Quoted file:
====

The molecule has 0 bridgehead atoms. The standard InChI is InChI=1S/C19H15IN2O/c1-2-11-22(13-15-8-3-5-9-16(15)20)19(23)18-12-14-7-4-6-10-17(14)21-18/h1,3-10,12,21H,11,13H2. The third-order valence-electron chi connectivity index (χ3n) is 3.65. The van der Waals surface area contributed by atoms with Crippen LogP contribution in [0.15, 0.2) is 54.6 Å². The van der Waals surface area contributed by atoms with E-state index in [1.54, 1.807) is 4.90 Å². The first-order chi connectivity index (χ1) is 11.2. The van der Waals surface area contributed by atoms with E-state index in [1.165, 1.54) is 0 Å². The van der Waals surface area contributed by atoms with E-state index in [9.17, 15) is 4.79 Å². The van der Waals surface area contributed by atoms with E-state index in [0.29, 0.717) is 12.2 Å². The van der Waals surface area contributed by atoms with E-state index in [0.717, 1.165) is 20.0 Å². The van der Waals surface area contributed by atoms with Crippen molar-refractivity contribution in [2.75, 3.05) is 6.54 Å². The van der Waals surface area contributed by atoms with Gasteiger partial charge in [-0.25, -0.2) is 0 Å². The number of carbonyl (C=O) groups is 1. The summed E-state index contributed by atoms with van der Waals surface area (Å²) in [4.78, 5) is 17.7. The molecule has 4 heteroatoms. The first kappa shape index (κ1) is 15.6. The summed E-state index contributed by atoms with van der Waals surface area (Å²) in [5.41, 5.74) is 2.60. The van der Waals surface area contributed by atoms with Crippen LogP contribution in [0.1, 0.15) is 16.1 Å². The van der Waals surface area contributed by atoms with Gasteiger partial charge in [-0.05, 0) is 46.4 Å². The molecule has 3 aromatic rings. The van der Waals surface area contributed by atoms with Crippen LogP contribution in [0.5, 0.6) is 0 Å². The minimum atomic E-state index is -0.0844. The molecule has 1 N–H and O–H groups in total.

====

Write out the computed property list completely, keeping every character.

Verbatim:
The molecule has 0 bridgehead atoms. The standard InChI is InChI=1S/C19H15IN2O/c1-2-11-22(13-15-8-3-5-9-16(15)20)19(23)18-12-14-7-4-6-10-17(14)21-18/h1,3-10,12,21H,11,13H2. The third-order valence-electron chi connectivity index (χ3n) is 3.65. The van der Waals surface area contributed by atoms with Crippen LogP contribution in [0.15, 0.2) is 54.6 Å². The van der Waals surface area contributed by atoms with E-state index in [1.54, 1.807) is 4.90 Å². The first-order chi connectivity index (χ1) is 11.2. The van der Waals surface area contributed by atoms with E-state index in [1.165, 1.54) is 0 Å². The van der Waals surface area contributed by atoms with E-state index in [9.17, 15) is 4.79 Å². The van der Waals surface area contributed by atoms with E-state index in [0.29, 0.717) is 12.2 Å². The van der Waals surface area contributed by atoms with E-state index in [0.717, 1.165) is 20.0 Å². The van der Waals surface area contributed by atoms with Crippen molar-refractivity contribution in [2.75, 3.05) is 6.54 Å². The van der Waals surface area contributed by atoms with Gasteiger partial charge in [-0.25, -0.2) is 0 Å². The number of carbonyl (C=O) groups is 1. The summed E-state index contributed by atoms with van der Waals surface area (Å²) in [4.78, 5) is 17.7. The molecule has 4 heteroatoms. The first kappa shape index (κ1) is 15.6. The summed E-state index contributed by atoms with van der Waals surface area (Å²) in [5.41, 5.74) is 2.60. The van der Waals surface area contributed by atoms with Crippen LogP contribution in [0.1, 0.15) is 16.1 Å². The van der Waals surface area contributed by atoms with Gasteiger partial charge in [-0.05, 0) is 46.4 Å². The molecule has 3 aromatic rings. The van der Waals surface area contributed by atoms with Crippen LogP contribution in [0.5, 0.6) is 0 Å². The minimum atomic E-state index is -0.0844. The molecule has 1 N–H and O–H groups in total.